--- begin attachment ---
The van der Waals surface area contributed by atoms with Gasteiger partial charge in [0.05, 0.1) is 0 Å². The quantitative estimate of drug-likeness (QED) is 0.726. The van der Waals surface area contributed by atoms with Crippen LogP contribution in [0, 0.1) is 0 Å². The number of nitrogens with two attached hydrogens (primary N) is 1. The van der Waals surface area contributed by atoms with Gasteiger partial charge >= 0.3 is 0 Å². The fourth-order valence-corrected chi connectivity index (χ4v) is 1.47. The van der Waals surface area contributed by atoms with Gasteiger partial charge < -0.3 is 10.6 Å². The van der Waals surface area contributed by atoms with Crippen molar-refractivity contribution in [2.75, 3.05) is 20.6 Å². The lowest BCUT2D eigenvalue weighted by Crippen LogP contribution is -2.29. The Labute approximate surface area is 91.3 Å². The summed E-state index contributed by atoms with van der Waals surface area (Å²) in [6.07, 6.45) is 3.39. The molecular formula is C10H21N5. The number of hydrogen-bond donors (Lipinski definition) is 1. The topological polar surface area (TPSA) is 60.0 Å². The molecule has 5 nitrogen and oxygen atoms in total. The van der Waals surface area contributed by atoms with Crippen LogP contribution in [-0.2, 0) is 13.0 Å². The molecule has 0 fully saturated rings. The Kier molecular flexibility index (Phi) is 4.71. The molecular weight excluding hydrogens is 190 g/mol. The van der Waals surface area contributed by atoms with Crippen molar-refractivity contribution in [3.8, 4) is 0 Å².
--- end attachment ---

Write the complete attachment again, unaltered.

The van der Waals surface area contributed by atoms with Gasteiger partial charge in [0.05, 0.1) is 0 Å². The quantitative estimate of drug-likeness (QED) is 0.726. The van der Waals surface area contributed by atoms with Crippen LogP contribution in [0, 0.1) is 0 Å². The number of nitrogens with two attached hydrogens (primary N) is 1. The van der Waals surface area contributed by atoms with Gasteiger partial charge >= 0.3 is 0 Å². The fourth-order valence-corrected chi connectivity index (χ4v) is 1.47. The van der Waals surface area contributed by atoms with Gasteiger partial charge < -0.3 is 10.6 Å². The van der Waals surface area contributed by atoms with Crippen molar-refractivity contribution in [2.75, 3.05) is 20.6 Å². The lowest BCUT2D eigenvalue weighted by Crippen LogP contribution is -2.29. The Labute approximate surface area is 91.3 Å². The summed E-state index contributed by atoms with van der Waals surface area (Å²) in [6.07, 6.45) is 3.39. The molecular formula is C10H21N5. The number of hydrogen-bond donors (Lipinski definition) is 1. The topological polar surface area (TPSA) is 60.0 Å². The molecule has 5 nitrogen and oxygen atoms in total. The van der Waals surface area contributed by atoms with Crippen LogP contribution in [-0.2, 0) is 13.0 Å². The molecule has 0 fully saturated rings. The Kier molecular flexibility index (Phi) is 4.71. The molecular weight excluding hydrogens is 190 g/mol. The van der Waals surface area contributed by atoms with Crippen molar-refractivity contribution in [3.8, 4) is 0 Å².